And the #1 Military Romance Scam Story… Betty Jean
In this heartbreaking story, we talked to Betty Jean who was going through a rough time after being scammed. She asked her friends and family for money and had sold her car and house to pay the romance scammer, thinking that it was true love and that he would buy her a nicer car and house. However, after she lost everything she started to realize that he was most likely a Nigerian romance scammer.
For the last 3-4 months, she keeps trying to tell him how she knows he’s a romance scammer but denies it every single time, saying he still loves her. Because she sold her house to give the scammer money, she currently lives in a tent. She became super depressed because of this situation and has even tried to overdose. The doctors had to prescribe her with anti-depressant medication.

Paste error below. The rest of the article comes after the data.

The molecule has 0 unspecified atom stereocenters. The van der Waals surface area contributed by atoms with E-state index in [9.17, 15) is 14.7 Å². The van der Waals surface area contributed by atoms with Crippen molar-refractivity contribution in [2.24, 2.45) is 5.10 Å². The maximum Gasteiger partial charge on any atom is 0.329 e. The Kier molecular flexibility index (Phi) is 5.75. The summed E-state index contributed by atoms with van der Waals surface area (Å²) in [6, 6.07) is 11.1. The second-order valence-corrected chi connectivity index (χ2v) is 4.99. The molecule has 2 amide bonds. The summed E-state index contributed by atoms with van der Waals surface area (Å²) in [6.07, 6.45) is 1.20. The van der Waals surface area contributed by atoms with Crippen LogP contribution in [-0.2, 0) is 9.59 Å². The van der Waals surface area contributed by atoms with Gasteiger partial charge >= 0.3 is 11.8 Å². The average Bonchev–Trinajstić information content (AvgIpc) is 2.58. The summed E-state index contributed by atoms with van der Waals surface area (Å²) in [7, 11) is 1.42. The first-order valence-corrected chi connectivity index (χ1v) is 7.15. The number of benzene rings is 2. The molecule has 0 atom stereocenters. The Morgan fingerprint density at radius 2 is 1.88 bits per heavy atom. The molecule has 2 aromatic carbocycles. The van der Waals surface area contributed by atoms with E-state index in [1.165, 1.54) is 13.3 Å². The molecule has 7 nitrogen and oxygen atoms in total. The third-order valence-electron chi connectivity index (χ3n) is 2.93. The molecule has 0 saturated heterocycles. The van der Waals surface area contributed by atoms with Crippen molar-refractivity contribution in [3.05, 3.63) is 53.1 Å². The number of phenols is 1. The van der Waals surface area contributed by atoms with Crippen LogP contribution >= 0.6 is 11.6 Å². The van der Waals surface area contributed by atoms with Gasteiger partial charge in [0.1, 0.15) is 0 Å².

She met someone else online and has been able to video chat with him on a daily basis. She has told him about her past with being scammed, and he reassures her he would never do that to her. He has not asked for money yet, and she doesn’t think he ever will.
Social Catfish is Here to Help You With Your Military Romance Scam Story!
If you think you’re dealing with a scammer or have had your pictures stolen, Social Catfish is here to help you!
If you want to be a part of our next YouTube video or blog post and share your story, now is your chance. You can educate our audience about what you have gone through and make sure no one else goes through the same thing. All you need to do is email ShareMyStory@socialcatfish.com, and we will get back to you with more details.
You can also reverse search any information you have on the Nigerian romance scammer to see who it is you’ve really been talking to. If you have their name, email address, phone number, social media username, or image you can search it up in our search bar to see if there is more information on the suspected scammer you are talking to.